His undoubted man-management skills also extend to backroom staff over a few decades and he knows how to get the best out of an unfulfilled managerial talent, 19 years his junior.
He has massive respect for Keane's playing career and the drive that still sees him out watching games live when he could be sat at home, watching the same match on TV.
O'Neill knows that Keane has re-assessed the methods that alienated so many players during his fledging career at
Sunderland and Ipswich.
At the age of 42, Keane now has to row back to more conventional shores if his management ambitions are ever to be satisfied.
Martin O'Neill's managerial record
Guides Wycombe Wanderers to back-to-back promotion in 1993 and 1994
Quits as Norwich City boss after six months
Wins the League Cup with Leicester City in 1997 and 2000
Wins the domestic treble in his first season in charge of Celtic in 2000-2001
Guides Celtic to Uefa Cup final in 2003
Takes Aston Villa to League Cup final in 2010, losing to Manchester United
Sacked as Sunderland manager in March 2013 after failing to win any of his last eight games in charge
They may seem an unlikely pairing but working together for ITV Sport has forged a deep mutual respect, with shared values about how the game should be played - learned in each case at the feet of the master, Brian Clough.
O'Neill recalls how many times Clough took a chance at Nottingham Forest on a gifted maverick with a troubled history and he'll have no problem tapping into the qualities he admires in Keane.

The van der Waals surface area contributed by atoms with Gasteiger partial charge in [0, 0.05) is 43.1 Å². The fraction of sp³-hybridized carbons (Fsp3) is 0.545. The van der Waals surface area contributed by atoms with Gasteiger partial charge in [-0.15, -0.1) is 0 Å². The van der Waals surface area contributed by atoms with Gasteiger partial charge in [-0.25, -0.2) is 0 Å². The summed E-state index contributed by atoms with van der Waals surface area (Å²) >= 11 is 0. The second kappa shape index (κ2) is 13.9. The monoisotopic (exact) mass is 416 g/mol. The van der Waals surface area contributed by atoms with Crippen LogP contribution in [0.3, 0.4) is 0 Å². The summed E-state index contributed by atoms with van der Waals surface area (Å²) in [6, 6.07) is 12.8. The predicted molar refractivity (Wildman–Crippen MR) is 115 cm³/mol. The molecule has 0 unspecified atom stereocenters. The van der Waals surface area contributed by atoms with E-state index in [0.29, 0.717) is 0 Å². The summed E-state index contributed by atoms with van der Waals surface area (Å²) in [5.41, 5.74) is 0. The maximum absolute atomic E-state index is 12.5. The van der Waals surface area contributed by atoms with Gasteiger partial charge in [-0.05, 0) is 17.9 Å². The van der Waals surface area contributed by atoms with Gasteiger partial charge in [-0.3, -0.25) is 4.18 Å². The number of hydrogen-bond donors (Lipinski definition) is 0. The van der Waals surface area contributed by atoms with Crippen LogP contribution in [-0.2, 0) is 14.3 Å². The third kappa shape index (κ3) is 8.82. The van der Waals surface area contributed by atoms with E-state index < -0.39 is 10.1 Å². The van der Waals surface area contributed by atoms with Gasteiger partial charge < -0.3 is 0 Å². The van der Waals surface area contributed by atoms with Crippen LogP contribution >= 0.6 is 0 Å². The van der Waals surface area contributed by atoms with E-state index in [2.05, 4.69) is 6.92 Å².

It was O'Neill's idea to call Keane and he was gratified at the enthusiastic response. Both intelligent men and voracious readers who march to a different drumbeat to others, the ying and yang they offer to Ireland's players should strike a chord, with qualification for the 2016 Euros the aim.
He hasn't forgotten one of Clough's managerial dictums - 'Always push for what you want in the first six weeks because after that the chairman might go off you'.
Roy Keane walks out of the Republic of Ireland's Saipan training camp in 2002
And he knows he can carry the day over Keane with the FAI. It'll be his head on the platter if he fails, so why not follow his experienced instinct and go for Keane? They could be good for each other.
Keane's legendary status with the current Irish players as a footballer will be more relevant to them than the McCarthy spat while O'Neill's popularity in the Republic of Ireland was sealed over a decade with his exploits managing Celtic.
He was always going to be an international manager and at 61, doesn't feel club management is now beyond him. He says he's as hungry as ever and wants to get back into the game, still smarting from his Sunderland sacking seven months ago.
Both men have things to prove. Opposites attract. For O'Neill, it's a risk worth taking to bring Keane on board. Despite the doubts I think this one won't need the fastened seatbelts for a bumpy ride.
And their news conferences should be entertaining.
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